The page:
Using physical therapy to recover after breast cancer surgery

BILLINGS -Chemotherapy and radiation therapy are treatments many are familiar with because of breast cancer. But two treatments that often go unheard of until someone is diagnosed are lymphedema therapy and physical therapy.

Women at all stages of a breast cancer diagnosis find themselves in the hands of therapist, guiding them through the exercises. Jennifer Gilbertson, 44 of Billings, is a breast cancer survivor on the road to recovery following her 2014 diagnosis.

“It’s been kind of a rocky road. Kind of a rollercoaster is what I would call it,” Gilbertson said.

Gilbertson has been through a laundry list of breast cancer treatments, including chemotherapy, radiation and surgery. ”I’m on the back end of it and doing really well and had a lot of positive support from everyone around me, family and friends,” she said.

A new, unexpected yet welcomed part of that support group is Jennifer Haarr, a physical therapist and certified lymphedema specialist at Billings Clinic. ”Oftentimes they come to see me and they don’t really understand why they’re seeing a physical therapist for breast cancer,” Haarr said.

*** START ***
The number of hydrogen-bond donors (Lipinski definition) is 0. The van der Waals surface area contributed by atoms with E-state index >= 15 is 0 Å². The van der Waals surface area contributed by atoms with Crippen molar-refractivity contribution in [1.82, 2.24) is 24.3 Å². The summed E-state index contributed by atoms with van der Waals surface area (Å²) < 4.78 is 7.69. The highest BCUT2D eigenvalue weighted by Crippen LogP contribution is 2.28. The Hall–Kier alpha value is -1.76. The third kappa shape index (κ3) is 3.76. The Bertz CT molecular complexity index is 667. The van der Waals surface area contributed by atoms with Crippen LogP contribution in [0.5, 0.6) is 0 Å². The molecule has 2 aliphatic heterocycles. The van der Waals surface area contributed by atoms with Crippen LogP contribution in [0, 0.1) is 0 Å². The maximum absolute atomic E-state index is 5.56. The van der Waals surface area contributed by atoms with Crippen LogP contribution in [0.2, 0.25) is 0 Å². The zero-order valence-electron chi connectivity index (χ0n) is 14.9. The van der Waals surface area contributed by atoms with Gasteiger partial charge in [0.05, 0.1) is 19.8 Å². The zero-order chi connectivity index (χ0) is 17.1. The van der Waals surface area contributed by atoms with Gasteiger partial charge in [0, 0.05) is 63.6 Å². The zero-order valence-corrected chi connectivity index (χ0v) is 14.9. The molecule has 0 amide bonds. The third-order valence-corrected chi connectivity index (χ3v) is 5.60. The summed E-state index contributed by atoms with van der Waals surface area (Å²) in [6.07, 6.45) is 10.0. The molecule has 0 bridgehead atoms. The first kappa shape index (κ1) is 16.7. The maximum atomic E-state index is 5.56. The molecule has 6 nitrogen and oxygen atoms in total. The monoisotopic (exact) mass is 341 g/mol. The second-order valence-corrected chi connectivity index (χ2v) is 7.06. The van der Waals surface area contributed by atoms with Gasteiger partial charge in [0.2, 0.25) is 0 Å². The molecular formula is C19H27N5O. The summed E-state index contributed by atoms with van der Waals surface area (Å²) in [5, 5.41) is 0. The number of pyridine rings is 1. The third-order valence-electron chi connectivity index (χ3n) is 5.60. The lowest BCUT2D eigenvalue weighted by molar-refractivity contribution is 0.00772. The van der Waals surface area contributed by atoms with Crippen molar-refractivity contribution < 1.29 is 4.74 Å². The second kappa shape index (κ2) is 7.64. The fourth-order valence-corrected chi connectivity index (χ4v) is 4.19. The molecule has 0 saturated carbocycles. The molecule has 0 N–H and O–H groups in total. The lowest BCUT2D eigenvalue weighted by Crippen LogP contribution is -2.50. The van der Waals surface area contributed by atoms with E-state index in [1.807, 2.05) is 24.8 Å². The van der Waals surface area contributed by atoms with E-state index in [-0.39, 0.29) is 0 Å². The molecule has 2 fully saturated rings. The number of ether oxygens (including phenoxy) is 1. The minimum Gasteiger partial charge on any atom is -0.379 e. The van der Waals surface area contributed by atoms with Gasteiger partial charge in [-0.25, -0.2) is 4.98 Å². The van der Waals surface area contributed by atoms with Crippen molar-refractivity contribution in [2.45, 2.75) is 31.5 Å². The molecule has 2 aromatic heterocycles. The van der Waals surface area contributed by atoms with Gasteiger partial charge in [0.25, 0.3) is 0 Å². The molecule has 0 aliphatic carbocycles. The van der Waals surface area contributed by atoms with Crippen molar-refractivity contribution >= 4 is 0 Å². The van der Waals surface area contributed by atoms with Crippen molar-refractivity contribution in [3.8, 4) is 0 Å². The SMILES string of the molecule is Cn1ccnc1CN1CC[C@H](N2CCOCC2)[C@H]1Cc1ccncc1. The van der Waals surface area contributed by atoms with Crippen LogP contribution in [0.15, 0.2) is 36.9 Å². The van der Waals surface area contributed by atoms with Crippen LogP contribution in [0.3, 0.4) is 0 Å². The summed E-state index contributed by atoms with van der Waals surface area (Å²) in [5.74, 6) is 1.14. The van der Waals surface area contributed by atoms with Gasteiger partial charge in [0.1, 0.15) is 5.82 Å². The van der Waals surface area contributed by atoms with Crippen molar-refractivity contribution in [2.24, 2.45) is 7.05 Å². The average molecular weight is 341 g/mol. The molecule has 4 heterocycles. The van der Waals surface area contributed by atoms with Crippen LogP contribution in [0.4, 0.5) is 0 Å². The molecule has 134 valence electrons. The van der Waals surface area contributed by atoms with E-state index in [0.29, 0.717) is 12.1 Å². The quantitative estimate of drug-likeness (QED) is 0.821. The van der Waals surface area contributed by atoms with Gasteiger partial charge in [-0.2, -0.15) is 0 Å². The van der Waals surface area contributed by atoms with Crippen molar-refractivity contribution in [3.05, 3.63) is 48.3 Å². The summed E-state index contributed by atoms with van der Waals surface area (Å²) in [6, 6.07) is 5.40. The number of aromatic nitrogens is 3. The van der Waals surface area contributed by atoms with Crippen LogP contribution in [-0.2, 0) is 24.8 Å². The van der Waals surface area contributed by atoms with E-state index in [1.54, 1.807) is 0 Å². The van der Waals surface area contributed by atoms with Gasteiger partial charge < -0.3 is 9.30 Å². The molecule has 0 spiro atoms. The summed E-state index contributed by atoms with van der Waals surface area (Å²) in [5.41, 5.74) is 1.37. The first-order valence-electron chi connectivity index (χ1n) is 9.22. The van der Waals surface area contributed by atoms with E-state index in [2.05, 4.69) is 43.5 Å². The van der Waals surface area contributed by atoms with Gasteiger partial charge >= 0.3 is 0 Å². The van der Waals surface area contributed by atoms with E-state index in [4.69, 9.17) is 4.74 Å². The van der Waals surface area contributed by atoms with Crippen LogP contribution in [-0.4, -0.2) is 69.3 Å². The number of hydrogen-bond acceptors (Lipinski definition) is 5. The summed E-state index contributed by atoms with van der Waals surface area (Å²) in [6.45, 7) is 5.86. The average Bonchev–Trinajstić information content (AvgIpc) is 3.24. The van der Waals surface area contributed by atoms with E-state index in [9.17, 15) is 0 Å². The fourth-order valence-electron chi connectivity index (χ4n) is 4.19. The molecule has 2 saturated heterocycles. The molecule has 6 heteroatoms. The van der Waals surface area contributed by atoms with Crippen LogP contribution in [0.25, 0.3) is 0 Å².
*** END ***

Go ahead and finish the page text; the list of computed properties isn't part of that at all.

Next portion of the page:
The reason is scar tissue builds up and muscles get tense following radiation and surgery. With sessions on and off for the past year, Gilbertson is undergoing yet another round of therapy following her recent surgery.

“I’ll be going back to see her again to do some continuing stretching and range of motion, which is very important because it helps in everyday activities,” Gilbertson said.

“My hope is that she feels like she is better and she is recovering more quickly because of it,” Haarr said.

Depending on the severity of each patient’s case, therapy visits can be as few as two but as constant as once a week for several months.

For Haarr, now on her eleventh year of working side-by-side with women like Gilbertson, guiding patients through the movements has become a labor of love as she tries to get them back to doing the activities they enjoy the most.

“I feel like I’m right where I need to be and I feel like I walk away stronger and better for the people I get to work with,” Haarr said.

Strength can also be found in the bonds she creates while working with patients at their most vulnerable moments.

“They get to know you personally, everything you’ve been through. You can laugh together, cry together, and it’s such a great experience to have that. It really is,” Gilbertson said.